Pinning files on LibreOffice taskbar in Windows 10 - 2


From now on you can just right click on the taskbar app and select which file do you want to open.

Wednesday, April 21, 2021

Building a Digital Clock with RGB Lamp & Spherical Shelf DIY

Here is how to build a simple digital wall clock encased in a spherical shelf that could make a nice gift for someone.

The clock is based on an ATmega328PB microcontroller that is using a 32.768 kHz crystal for time keeping. It also has 6 RGB leds that act as a night lamp or simply for aesthetic purposes.

Digital Clock With RGB Lamp & Spherical Shelf DIY

Thursday, February 25, 2021

Playing music and tones using a piezo buzzer - library for AVR microcontrollers using timer interrupt | ATmega328

This is a library for playing monophonic music using PWM and a piezoelectric buzzer. Monophonic means it can play only one note at a time, regardless, it can produce some nice music. Optionally a led can be made to blink with the music rhythm.

Apart from playing songs it can also be used to generate tones with different frequencies and timeouts.

All you need is a 16-bit timer that can be one of the following: timer1, timer3 and timer4 (provided that the microcontroller has them) and an 1ms interval interrupt where to place the main function. This is needed because the notes must have a certain duration.

Playing music and tones using a piezo buzzer - library for AVR microcontrollers using timer interrupt | ATmega328P, ATmega88

Playing music on a piezoelectric buzzer using PWM and a microcontroller


Saturday, February 6, 2021

Colorspace conversion between RGB and HSL library code for AVR microcontrollers | ATmega328P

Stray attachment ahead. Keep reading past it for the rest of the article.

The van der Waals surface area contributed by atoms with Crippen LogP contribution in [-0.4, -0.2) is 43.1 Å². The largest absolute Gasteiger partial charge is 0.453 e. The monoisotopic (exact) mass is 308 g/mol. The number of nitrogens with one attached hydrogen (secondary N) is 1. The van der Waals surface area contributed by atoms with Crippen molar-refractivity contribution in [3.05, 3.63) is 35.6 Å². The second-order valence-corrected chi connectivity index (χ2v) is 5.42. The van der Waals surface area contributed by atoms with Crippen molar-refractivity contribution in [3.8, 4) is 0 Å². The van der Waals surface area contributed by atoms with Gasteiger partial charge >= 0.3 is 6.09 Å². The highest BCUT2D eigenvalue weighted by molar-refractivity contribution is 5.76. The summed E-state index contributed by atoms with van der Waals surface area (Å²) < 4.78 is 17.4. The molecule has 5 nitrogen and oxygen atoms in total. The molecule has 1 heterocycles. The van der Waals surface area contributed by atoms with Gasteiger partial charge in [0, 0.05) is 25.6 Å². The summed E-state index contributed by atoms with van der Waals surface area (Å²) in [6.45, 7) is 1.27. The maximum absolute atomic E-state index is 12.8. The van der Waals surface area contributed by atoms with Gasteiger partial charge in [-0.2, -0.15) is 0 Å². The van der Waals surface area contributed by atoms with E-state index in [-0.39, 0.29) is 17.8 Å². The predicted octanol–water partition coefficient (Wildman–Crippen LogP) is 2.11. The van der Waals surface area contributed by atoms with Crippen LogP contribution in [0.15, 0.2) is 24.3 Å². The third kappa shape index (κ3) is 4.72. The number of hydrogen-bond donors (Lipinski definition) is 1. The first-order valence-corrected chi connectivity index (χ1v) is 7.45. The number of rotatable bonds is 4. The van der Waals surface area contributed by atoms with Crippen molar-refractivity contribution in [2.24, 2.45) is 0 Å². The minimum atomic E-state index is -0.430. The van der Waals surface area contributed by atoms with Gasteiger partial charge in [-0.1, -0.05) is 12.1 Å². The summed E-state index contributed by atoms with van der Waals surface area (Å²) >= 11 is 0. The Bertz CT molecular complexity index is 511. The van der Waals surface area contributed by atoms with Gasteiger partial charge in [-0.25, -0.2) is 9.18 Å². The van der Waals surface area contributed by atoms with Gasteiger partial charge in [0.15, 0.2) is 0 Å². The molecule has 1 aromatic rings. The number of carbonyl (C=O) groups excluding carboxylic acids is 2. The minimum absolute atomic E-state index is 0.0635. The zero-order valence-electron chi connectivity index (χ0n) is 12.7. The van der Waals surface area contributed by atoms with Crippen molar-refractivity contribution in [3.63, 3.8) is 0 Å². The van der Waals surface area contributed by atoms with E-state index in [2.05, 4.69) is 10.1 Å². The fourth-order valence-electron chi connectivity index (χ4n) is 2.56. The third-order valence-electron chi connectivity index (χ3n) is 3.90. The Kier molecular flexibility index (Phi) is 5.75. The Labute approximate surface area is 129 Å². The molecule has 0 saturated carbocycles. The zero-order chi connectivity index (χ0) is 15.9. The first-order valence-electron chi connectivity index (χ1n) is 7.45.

I had a project where I needed to crossfade RGB colors and I thought why not using the HSL color space instead of the RGB color space because with the HSL the code looks neater and the Hue (color), Saturation and Lightness can easily be modified to create all kinds of light effects.

Colorspace conversion between RGB and HSL library code for AVR microcontrollers | ATmega328P

Converting HSL to RGB

HSLtoRGB(hue, saturation, lightness, rgb[])

Thursday, February 4, 2021

How to control RGB leds | RGB fader library for AVR ATmega328P

RGB leds are fun and because they can be used in many projects I have decided to make a library to easily crossfade the colors of one or multiple RGB leds.

To see this library used in a real project, check out this video Digital Clock With RGB Night Lamp & Spherical Shelf.

How to control RGB leds | Crossfading RGB leds | Library for AVR ATmega328P

Crossfading an RGB led in the RGB colorspace

With 8 bits we have 256 values from 0 to 255 that represents the duty cycle - how long a led will be on then off in a period. For example setting the RED led to 255 and GREEN and BLUE to 0 will result in RED color. Or RED 255, GREEN 0 and BLUE 255 will show a purple color. All leds on (255 value) will result in a white lite. So this is how a certain color can be produced but how to cycle through all the possible combinations?

Crossfading an RGB led in the RGB colorspace 1

First the red color is set at 255 and green and blue to 0. Then the red will be decremented and the green will be incremented. When the red will be 0 and green 255 we change the fading up and fading down colors.